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Google Confirms Chrome Adblocker To Combat ‘Annoying, Intrusive Ads’

Sam Pudwell joined Silicon UK as a reporter in December 2016. As well as being the resident Cloud aficionado, he covers areas such as cyber security, government IT and sports technology, with the aim of going to as many events as possible.

Google is ready to take on the web’s most annoying advertisements

Google has confirmed that it is building an adblocker into its Chrome web browser to help improve the user experience by combating annoying and intrusive online advertisements.

Alphabet-owned Google wants to foster the creation of “compelling, useful and engaging” ads and is building new tools for publishers to help make this happen.

It has also been working with independent organisation the Coalition for Better Ads, a consortium of technology companies, publishers and advertising agencies which recently released a set of standards for companies to adhere to.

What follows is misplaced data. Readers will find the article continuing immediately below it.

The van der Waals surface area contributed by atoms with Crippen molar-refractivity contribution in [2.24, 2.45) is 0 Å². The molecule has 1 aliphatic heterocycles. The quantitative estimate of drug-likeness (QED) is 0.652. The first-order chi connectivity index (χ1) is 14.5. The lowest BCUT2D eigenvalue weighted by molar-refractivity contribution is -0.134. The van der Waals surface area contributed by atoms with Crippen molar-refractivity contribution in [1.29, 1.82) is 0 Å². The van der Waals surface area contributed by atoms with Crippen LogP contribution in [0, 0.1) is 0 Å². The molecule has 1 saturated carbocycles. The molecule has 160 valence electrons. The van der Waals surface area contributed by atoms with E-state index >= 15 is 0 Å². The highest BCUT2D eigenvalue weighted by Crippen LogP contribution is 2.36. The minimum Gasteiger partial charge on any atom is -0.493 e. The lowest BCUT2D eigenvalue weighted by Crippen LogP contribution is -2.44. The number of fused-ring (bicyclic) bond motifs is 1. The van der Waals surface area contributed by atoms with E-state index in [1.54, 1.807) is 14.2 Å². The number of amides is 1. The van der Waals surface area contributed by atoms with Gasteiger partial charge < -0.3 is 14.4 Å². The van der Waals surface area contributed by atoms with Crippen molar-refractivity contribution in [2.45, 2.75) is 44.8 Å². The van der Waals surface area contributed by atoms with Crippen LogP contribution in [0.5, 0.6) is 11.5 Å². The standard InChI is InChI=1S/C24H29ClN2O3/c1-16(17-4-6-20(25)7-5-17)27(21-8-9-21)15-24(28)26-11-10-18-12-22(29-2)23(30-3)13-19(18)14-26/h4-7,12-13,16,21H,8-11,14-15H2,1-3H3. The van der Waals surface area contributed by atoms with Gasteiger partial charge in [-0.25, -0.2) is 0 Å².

ad blocker

Chrome Adblocking

“It’s far too common that people encounter annoying, intrusive ads on the web–like the kind that blare music unexpectedly, or force you to wait 10 seconds before you can see the content on the page, writes Sridhar Ramaswamy, senior vice president of ads and commerce.

“These frustrating experiences can lead some people to block all ads–taking a big toll on the content creators, journalists, web developers and videographers who depend on ads to fund their content creation.”

As well as the adblocker, Google has created an Ad Experience Report to help publishers understand how the Better Ads Standards apply to their own websites, providing screenshots and videos of annoying ad experiences.

There’s also a best practices guide, along with a platform called Funding Choices where publishers can create customised messages for web visitors using an ad blocker and invite them to either enable ads or pay for a pass that removes all advertisements on that site.

Adblocking has quickly turned into big business, as web users have grown increasingly frustrated at the increasing prevalence of pop-ups and video ads on their favourite sites.

However, the uptake of adblocking software has slowed in recent times as consumers have recognised the need for advertising to pay for their continued access to free online content.

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